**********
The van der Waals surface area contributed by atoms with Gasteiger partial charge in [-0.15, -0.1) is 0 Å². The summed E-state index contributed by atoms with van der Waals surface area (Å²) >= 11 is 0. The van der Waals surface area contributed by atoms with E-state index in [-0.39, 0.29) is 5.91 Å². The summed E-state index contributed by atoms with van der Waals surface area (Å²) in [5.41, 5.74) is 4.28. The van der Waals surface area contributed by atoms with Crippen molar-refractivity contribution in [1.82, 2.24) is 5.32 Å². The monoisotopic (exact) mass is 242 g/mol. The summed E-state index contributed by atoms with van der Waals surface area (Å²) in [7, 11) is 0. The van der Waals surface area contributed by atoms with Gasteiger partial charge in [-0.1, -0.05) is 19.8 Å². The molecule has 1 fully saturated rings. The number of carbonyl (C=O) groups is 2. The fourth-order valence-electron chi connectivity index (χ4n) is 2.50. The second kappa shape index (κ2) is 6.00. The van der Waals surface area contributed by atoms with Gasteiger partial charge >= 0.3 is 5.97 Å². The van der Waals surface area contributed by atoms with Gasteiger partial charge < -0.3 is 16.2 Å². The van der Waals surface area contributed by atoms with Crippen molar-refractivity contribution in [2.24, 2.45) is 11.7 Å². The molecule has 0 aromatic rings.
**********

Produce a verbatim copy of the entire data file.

The van der Waals surface area contributed by atoms with Gasteiger partial charge in [-0.15, -0.1) is 0 Å². The summed E-state index contributed by atoms with van der Waals surface area (Å²) >= 11 is 0. The van der Waals surface area contributed by atoms with E-state index in [-0.39, 0.29) is 5.91 Å². The summed E-state index contributed by atoms with van der Waals surface area (Å²) in [5.41, 5.74) is 4.28. The van der Waals surface area contributed by atoms with Crippen molar-refractivity contribution in [1.82, 2.24) is 5.32 Å². The monoisotopic (exact) mass is 242 g/mol. The summed E-state index contributed by atoms with van der Waals surface area (Å²) in [7, 11) is 0. The van der Waals surface area contributed by atoms with Gasteiger partial charge in [-0.1, -0.05) is 19.8 Å². The molecule has 1 fully saturated rings. The number of carbonyl (C=O) groups is 2. The fourth-order valence-electron chi connectivity index (χ4n) is 2.50. The second kappa shape index (κ2) is 6.00. The van der Waals surface area contributed by atoms with Gasteiger partial charge >= 0.3 is 5.97 Å². The van der Waals surface area contributed by atoms with Gasteiger partial charge < -0.3 is 16.2 Å². The van der Waals surface area contributed by atoms with Crippen molar-refractivity contribution in [2.24, 2.45) is 11.7 Å². The molecule has 0 aromatic rings.